Adam Friedman seems to be repeating his steps from 2018 when he managed to win a gold bracelet at the World Series of Poker Event #18: $10,000 Dealer’s Choice. He has now managed to win another title at the 50th Annual WSOP, in the Event #35: $10,000 Dealer’s Choice Championship. This year, he won a total of $312,417, creating a back-to-back combo at this prestigious tournament. At the moment, Friedman has three gold bracelets from WSOP events. Friedman was willing to talk about his victory, stating that 2019 definitely meant more than 2018.
He added that repeating the same thing twice is one of the most difficult moves when it comes to 10k’s play. Event #35: $10,000 Dealer’s Choice Championship saw a total of 122 players applying to compete, creating a total prize pool of $1,146,800. The top nine spots were paid only. The format of this event is somewhat different from traditional poker events, as players are tested in a wide variety of poker games. There were 20 poker games in total, and players had an opportunity to choose which type of poker they wanted to play in order to gain the advantage. Friedman was well prepared for many types of poker, stating that a lot of players are phenomenal but that many did not even know the basics of some variants such as Baduci poker, which is one of the ways he gained edge against them and basically managed to collect free chips.
The Results of the Final Table
The final table consisted of six players. Some of the names that did not make it to the final table but are worth mentioning include Chris Klodnicki, Max Pescatori, Matthew Schreiber, Jeff Lisandro, Bryce Yockey, and Phillip Hui. During the final table, the first player who was eliminated was Nick Schulman, who entered the table really short of chips, and it did not take him long to hit the rail and earn $52,656. It was too late after Schulman was eliminated, and it was concluded that the tournament should continue on the fifth day.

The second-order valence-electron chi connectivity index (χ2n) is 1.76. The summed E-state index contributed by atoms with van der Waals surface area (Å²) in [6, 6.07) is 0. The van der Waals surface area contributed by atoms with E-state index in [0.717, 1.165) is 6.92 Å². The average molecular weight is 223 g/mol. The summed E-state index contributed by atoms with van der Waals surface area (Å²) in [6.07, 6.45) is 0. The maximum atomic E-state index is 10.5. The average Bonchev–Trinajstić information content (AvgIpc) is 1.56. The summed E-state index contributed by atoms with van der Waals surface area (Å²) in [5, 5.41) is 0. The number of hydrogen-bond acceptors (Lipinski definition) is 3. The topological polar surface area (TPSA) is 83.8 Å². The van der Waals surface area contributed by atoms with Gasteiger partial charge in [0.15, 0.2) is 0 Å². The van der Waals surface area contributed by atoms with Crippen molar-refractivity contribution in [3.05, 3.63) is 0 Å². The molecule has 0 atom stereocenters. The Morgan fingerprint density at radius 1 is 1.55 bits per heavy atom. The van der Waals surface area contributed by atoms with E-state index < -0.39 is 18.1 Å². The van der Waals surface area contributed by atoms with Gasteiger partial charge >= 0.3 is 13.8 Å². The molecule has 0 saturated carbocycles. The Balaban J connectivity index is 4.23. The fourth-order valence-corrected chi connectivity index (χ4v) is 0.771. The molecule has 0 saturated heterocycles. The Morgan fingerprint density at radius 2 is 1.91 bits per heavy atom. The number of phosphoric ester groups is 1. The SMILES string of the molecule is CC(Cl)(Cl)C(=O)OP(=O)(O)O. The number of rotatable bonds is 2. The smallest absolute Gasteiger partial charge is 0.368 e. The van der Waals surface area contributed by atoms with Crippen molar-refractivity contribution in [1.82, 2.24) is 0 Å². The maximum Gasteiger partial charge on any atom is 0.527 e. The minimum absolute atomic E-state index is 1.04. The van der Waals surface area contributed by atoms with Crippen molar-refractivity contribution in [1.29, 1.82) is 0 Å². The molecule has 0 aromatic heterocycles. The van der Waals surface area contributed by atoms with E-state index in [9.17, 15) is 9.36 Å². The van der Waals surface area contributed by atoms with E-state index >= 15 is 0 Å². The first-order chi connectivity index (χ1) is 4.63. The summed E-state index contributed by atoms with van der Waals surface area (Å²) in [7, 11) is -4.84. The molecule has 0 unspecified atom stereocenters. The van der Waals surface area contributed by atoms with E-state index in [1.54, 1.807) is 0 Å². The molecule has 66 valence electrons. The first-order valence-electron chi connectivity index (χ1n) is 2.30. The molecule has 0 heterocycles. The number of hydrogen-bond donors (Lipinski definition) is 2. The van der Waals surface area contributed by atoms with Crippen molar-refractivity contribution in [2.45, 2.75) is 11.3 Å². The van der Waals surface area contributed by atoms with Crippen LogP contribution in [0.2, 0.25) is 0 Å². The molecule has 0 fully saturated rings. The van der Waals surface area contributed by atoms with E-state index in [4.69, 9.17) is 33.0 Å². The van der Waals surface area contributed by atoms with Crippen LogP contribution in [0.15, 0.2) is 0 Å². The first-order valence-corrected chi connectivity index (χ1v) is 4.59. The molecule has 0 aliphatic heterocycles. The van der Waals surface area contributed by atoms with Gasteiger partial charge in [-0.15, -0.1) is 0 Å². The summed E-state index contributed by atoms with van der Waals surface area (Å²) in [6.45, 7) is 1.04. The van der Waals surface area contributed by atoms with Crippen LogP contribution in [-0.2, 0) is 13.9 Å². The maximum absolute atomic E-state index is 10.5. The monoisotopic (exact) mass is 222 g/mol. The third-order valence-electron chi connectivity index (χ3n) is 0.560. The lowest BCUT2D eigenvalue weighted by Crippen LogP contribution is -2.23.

The top five players returned once again, and it wasn’t long before Michael McKenna ended up in fifth place, earning $72,653 as a price for his effort and leaving the top four players to take a shot at the title. The next one in line was David Moskowitz, who earned a total of $100,440 as the fourth-place player and was soon followed by Matt Klantz for $139,126, leaving Shaun Deeb and Adam Friedman to battle in the heads-up play. Friedman had a slight chip lead when the heads-up play began. On the other hand, Deeb was a really serious opponent and he even managed to gain the lead himself on a couple of occasions, but Friedman was able to get it back every time Deeb was leading. In the end, it was Friedman’s knowledge of all the poker variants that bought him the title.